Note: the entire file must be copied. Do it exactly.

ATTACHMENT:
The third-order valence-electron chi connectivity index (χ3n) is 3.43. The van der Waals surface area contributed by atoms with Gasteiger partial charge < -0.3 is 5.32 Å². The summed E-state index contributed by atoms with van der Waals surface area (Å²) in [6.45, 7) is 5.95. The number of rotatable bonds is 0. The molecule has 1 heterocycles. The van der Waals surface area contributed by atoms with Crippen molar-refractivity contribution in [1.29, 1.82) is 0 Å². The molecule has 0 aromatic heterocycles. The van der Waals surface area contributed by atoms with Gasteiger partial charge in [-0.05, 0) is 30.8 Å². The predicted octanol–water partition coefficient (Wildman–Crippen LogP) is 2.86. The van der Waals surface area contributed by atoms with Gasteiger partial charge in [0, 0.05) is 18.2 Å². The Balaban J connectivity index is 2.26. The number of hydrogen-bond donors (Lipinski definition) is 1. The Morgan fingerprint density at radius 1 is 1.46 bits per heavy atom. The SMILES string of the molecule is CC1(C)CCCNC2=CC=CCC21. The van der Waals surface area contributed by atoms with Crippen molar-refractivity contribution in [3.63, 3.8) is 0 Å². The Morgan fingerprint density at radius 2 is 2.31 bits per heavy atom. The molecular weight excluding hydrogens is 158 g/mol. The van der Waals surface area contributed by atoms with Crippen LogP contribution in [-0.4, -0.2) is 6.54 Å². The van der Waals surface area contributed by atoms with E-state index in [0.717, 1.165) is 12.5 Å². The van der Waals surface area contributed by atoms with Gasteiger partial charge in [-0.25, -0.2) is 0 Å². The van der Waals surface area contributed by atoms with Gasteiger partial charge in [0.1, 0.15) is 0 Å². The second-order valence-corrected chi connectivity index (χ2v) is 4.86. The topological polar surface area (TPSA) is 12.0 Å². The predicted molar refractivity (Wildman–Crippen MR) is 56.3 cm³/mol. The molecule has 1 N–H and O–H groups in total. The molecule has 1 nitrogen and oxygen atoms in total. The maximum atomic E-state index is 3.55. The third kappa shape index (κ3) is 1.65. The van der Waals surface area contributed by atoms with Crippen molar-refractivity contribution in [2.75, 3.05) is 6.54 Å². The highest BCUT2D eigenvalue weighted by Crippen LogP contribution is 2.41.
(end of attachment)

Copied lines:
The third-order valence-electron chi connectivity index (χ3n) is 3.43. The van der Waals surface area contributed by atoms with Gasteiger partial charge < -0.3 is 5.32 Å². The summed E-state index contributed by atoms with van der Waals surface area (Å²) in [6.45, 7) is 5.95. The number of rotatable bonds is 0. The molecule has 1 heterocycles. The van der Waals surface area contributed by atoms with Crippen molar-refractivity contribution in [1.29, 1.82) is 0 Å². The molecule has 0 aromatic heterocycles. The van der Waals surface area contributed by atoms with Gasteiger partial charge in [-0.05, 0) is 30.8 Å². The predicted octanol–water partition coefficient (Wildman–Crippen LogP) is 2.86. The van der Waals surface area contributed by atoms with Gasteiger partial charge in [0, 0.05) is 18.2 Å². The Balaban J connectivity index is 2.26. The number of hydrogen-bond donors (Lipinski definition) is 1. The Morgan fingerprint density at radius 1 is 1.46 bits per heavy atom. The SMILES string of the molecule is CC1(C)CCCNC2=CC=CCC21. The van der Waals surface area contributed by atoms with Crippen molar-refractivity contribution in [3.63, 3.8) is 0 Å². The Morgan fingerprint density at radius 2 is 2.31 bits per heavy atom. The molecular weight excluding hydrogens is 158 g/mol. The van der Waals surface area contributed by atoms with Crippen LogP contribution in [-0.4, -0.2) is 6.54 Å². The van der Waals surface area contributed by atoms with E-state index in [0.717, 1.165) is 12.5 Å². The van der Waals surface area contributed by atoms with Gasteiger partial charge in [-0.25, -0.2) is 0 Å². The van der Waals surface area contributed by atoms with Gasteiger partial charge in [0.1, 0.15) is 0 Å². The second-order valence-corrected chi connectivity index (χ2v) is 4.86. The topological polar surface area (TPSA) is 12.0 Å². The predicted molar refractivity (Wildman–Crippen MR) is 56.3 cm³/mol. The molecule has 1 N–H and O–H groups in total. The molecule has 1 nitrogen and oxygen atoms in total. The maximum atomic E-state index is 3.55. The third kappa shape index (κ3) is 1.65. The van der Waals surface area contributed by atoms with Crippen molar-refractivity contribution in [2.75, 3.05) is 6.54 Å². The highest BCUT2D eigenvalue weighted by Crippen LogP contribution is 2.41.